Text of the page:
i know nothing about the remaining candidates, except that zoe heller (british, living in NYC) used to be a newspaper writer. of the others (damon galgut, south africa; clare morrall, birmingham, england; dbc pierre, australian who grew up in mexico, now living in ireland), pierre looks the most interesting by a country mile.

[ 17 September 2003: Message edited by: Willowdale Wizard ]


From: england (hometown of toronto) | Registered: Jan 2003  |  IP: Logged
Willowdale Wizard
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posted 15 October 2003 05:11 AM      Profile for Willowdale Wizard   Author's Homepage     Send New Private Message      Edit/Delete Post  Reply With Quote 
quote:
dbc pierre, australian who grew up in mexico, now living in ireland), pierre looks the most interesting by a country mile.

well, it turns out that dbc pierre's real name is peter finlay, that "dbc" stands for "dirty but clean", and it gets better:

quote:
Last week, he confessed to the Guardian to betraying and fleecing his friends in a decade-long rampage over four continents that culminated in swindling an elderly American artist out of his home.

In his 42 years he has managed to get himself shot by a neighbour in Mexico City, work up debts of hundreds of thousands of dollars, cultivate drug and gambling addictions and leave behind a trail of wronged women, despite having to have his face reconstructed by surgeons after a horrific car crash. In between he has managed unsuccessful careers as a filmmaker, treasure hunter, smuggler and graphic artist.


naturally, he won the booker, since it sounds like a thorough preparation for being a novelist, no?

it's a 50 000 prize,

so now he can start paying it back. with the millionth copy of "life of pi" sold the other day, his creditors must be happy.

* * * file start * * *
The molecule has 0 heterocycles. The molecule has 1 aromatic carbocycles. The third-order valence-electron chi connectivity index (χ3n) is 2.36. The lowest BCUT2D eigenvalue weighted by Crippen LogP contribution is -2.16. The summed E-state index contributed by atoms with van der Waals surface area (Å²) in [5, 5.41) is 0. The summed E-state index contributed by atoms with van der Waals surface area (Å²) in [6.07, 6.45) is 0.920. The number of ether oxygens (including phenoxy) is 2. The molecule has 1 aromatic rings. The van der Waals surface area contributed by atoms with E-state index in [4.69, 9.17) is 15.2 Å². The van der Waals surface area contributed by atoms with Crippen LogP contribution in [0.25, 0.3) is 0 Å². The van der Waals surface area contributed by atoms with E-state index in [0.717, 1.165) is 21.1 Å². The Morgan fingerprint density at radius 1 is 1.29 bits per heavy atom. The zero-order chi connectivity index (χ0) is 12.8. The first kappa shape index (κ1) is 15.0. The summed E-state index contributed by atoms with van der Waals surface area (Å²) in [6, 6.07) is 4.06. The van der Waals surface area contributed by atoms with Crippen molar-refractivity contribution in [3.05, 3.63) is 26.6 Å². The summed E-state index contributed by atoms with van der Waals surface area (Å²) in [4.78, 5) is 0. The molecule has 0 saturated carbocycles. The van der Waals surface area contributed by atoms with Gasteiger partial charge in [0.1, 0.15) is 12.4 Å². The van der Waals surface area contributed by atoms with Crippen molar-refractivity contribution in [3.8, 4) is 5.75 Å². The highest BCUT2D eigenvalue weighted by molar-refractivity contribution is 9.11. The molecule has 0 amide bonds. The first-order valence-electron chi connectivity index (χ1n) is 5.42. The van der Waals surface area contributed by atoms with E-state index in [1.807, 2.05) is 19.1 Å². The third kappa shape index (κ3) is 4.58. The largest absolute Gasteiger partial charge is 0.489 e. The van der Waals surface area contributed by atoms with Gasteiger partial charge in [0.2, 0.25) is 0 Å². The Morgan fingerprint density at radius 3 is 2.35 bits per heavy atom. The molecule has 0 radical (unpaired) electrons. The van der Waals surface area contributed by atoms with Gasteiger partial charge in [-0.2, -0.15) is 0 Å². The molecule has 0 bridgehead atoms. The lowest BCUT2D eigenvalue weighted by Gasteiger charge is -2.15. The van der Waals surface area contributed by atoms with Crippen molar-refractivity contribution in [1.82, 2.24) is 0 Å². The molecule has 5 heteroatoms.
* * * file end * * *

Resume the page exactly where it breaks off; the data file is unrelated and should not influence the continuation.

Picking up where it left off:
more from the guardian and the bbc.


From: england (hometown of toronto) | Registered: Jan 2003  |  IP: Logged
skdadl
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posted 15 October 2003 09:59 AM      Profile for skdadl     Send New Private Message      Edit/Delete Post  Reply With Quote 
How prescient of you, WW.

This is a curiosity, isn't it? I need to read the book before I say more -- and maybe read more of his biography before I say more about that. As you say, though, given the fairly academic and protected worlds many novelists have kept to for the last couple of generations, this guy's story sets him apart, at least.


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4t2
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posted 15 October 2003 01:36 PM      Profile for 4t2     Send New Private Message      Edit/Delete Post  Reply With Quote 
Pierre, as you point out, now lives in Ireland, and gave a wonderful interview to Irish radio this afternoon - it is absolutely fascinating.

Listen to the whole feature (acceptance speech etc) or just the interview. RealAudio required.

Although this is not always a great show (BBC does it much better) the Yeats fans among us will appreciate this interview with Roy Foster (heard last week), who has just come out with the second part of his Yeats biography (reviewed by the Guardian here).

[ 15 October 2003: Message edited by: 4t2 ]


From: Beyond the familiar... | Registered: Jan 2003  |  IP: Logged